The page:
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Imposing the “No Children” Policy on PCCC Students

Updated: Nov 28, 2023

By Krystal Vera-Tudela—

During my sister’s spring semester at PCCC in 2010, my mother was unable to find a caretaker. At that time, I was ten and my sister was forced to take me to school in order for my mother to go to work. Although this was an awkward experience for my sister, her professors and classmates welcomed me with open arms.

As my sister sat me down beside her, she handed me her iPod and plugged the earphones in. I listened to soft music as she took out her notebook and began to take notes. As I sat in the corner, professors were able to still actively teach the lesson and students were able to actively learn. In no way was I a distraction or a safety issue.

Although I was young, this was my first time witnessing a college student’s lifestyle, and I was intrigued by every second of it. Most importantly, my mother was grateful that my sister was able to take care of me while she was in school because any other kind of childcare was too expensive for my family to afford.

So, why the big change?

Passaic County Community College imposed a strict policy this fall semester in which students and staff are not allowed to bring children into classrooms. This policy seriously restricts students and staff (who are mostly women) that need to watch their children when no one else can. The issue with this new policy is that it affects female students and staff the most. Imposing this new policy could impact the school’s graduation rate, and puts students and staff in tight financial positions (childcare is not cheap nor is short notice easy).

On campus, female students and staff are mostly the ones taking care of children while trying to maintain a job and/or education. Males are usually free from this kind of responsibility and can easily attend work or school without worrying about child care. PCCC’s policy deeply affects the childbearing population of this school, as they are the ones stuck with balancing school and the responsibility of taking care of children.

Because of the social expectation of women having to take care of children, this policy definitely has an extreme, negative gender-bias. It takes away from female students’ education, because they cannot attend class if they are responsible for children. This can ruin PCCC’s reputation and can be assumed that they do not take their female students’ life struggles into consideration.

While male students easily go to class every day and do not have to worry about taking care of small children, female students have to skip class now and receive low attendance grades because they are forced to take care of children at home.

At PCCC, there are more women than men attending the college. With a low graduation rate of 12%, this new policy does not help PCCC’s statistics. If this policy forbids children inside of the school, women are mostly likely going to have to drop classes in order to take care for children.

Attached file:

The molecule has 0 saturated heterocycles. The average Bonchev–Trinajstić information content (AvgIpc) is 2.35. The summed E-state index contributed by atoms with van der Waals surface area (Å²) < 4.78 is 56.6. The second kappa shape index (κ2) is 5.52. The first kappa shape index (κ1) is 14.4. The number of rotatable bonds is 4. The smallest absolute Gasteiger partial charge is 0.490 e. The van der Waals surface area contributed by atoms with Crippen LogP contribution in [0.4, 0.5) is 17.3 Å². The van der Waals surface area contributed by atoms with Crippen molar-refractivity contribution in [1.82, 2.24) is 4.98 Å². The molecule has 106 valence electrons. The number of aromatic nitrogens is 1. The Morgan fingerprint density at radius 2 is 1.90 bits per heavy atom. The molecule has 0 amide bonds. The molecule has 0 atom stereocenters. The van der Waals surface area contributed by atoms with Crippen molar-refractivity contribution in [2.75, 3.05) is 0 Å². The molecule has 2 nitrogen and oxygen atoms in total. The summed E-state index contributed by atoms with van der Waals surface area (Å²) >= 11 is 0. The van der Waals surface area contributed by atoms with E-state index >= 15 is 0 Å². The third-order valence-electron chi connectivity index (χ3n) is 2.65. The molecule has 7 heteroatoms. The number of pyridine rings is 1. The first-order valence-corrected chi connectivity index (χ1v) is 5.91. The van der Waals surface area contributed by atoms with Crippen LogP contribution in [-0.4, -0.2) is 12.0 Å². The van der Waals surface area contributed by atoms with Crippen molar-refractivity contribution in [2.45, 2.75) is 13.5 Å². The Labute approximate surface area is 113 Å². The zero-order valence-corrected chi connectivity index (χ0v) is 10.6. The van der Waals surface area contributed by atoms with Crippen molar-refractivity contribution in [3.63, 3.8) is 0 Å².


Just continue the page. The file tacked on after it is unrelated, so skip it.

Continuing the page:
This outcome is going to lead to a higher dropout rate, and an even smaller graduation rate. In no way does this policy benefit PCCC and its administration.

Located in Paterson, PCCC is home to many students that do not have enough financial resources to attend regular four year colleges, so, what makes it easier to afford expensive childcare like nannies or day care?

The policy is ignorant considering the fact that PCCC knows that its students cannot afford extra financial burdens. It is like the school is saying, “We don’t know how you are going to care for your child, but it cannot be here.” This is an extremely negative environment for students and staff.

Although it is understandable that PCCC does not want to be responsible for children not enrolled in the school in case of an emergency, the higher risk is the steep drop in graduation rate, incline in dropout rates, and negative reputations gained through this toxic policy.

What can the school do to avoid these risks and become a more welcoming institution for students of all kinds (including mothers)? They can administer a waiver to students bringing children in to ensure that the child is the full responsibility of the student, not the school.

The waiver can also let professors decide whether they allow the children or not, as they are the ones that are teaching the lectures. This will keep the school safe, the students safe, and the children safe with their guardians.

Again, PCCC should abandon the toxic policy of forbidding children into classrooms. It negatively affects female students of the school, the school’s statistics, and financial helplessness.

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